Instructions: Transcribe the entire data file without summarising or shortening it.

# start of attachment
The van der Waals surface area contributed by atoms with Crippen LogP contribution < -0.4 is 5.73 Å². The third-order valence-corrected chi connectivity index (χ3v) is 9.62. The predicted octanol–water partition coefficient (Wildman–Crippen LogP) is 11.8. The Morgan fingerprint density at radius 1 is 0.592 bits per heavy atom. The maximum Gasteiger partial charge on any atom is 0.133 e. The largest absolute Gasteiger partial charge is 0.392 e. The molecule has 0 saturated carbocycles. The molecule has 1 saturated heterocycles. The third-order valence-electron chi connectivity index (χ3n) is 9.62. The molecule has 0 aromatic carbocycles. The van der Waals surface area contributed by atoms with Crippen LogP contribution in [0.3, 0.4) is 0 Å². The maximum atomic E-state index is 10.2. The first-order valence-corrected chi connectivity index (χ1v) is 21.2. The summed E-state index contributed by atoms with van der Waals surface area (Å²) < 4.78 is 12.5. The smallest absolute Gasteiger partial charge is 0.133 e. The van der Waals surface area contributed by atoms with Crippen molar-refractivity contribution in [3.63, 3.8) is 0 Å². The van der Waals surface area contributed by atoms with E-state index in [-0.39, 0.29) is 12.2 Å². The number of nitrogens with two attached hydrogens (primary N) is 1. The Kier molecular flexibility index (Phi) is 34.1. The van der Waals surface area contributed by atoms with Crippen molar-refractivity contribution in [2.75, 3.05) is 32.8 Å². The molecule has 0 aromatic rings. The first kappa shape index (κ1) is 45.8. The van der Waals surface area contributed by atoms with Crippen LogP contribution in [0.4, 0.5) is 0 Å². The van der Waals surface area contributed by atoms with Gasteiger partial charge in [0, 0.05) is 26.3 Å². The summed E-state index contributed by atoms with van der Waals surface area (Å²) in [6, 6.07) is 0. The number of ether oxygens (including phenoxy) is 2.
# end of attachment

The van der Waals surface area contributed by atoms with Crippen LogP contribution < -0.4 is 5.73 Å². The third-order valence-corrected chi connectivity index (χ3v) is 9.62. The predicted octanol–water partition coefficient (Wildman–Crippen LogP) is 11.8. The Morgan fingerprint density at radius 1 is 0.592 bits per heavy atom. The maximum Gasteiger partial charge on any atom is 0.133 e. The largest absolute Gasteiger partial charge is 0.392 e. The molecule has 0 saturated carbocycles. The molecule has 1 saturated heterocycles. The third-order valence-electron chi connectivity index (χ3n) is 9.62. The molecule has 0 aromatic carbocycles. The van der Waals surface area contributed by atoms with Crippen LogP contribution in [0.3, 0.4) is 0 Å². The maximum atomic E-state index is 10.2. The first-order valence-corrected chi connectivity index (χ1v) is 21.2. The summed E-state index contributed by atoms with van der Waals surface area (Å²) < 4.78 is 12.5. The smallest absolute Gasteiger partial charge is 0.133 e. The van der Waals surface area contributed by atoms with Crippen molar-refractivity contribution in [3.63, 3.8) is 0 Å². The van der Waals surface area contributed by atoms with E-state index in [-0.39, 0.29) is 12.2 Å². The number of nitrogens with two attached hydrogens (primary N) is 1. The Kier molecular flexibility index (Phi) is 34.1. The van der Waals surface area contributed by atoms with Crippen molar-refractivity contribution in [2.75, 3.05) is 32.8 Å². The molecule has 0 aromatic rings. The first kappa shape index (κ1) is 45.8. The van der Waals surface area contributed by atoms with Crippen LogP contribution in [0.4, 0.5) is 0 Å². The van der Waals surface area contributed by atoms with Gasteiger partial charge in [0, 0.05) is 26.3 Å². The summed E-state index contributed by atoms with van der Waals surface area (Å²) in [6, 6.07) is 0. The number of ether oxygens (including phenoxy) is 2.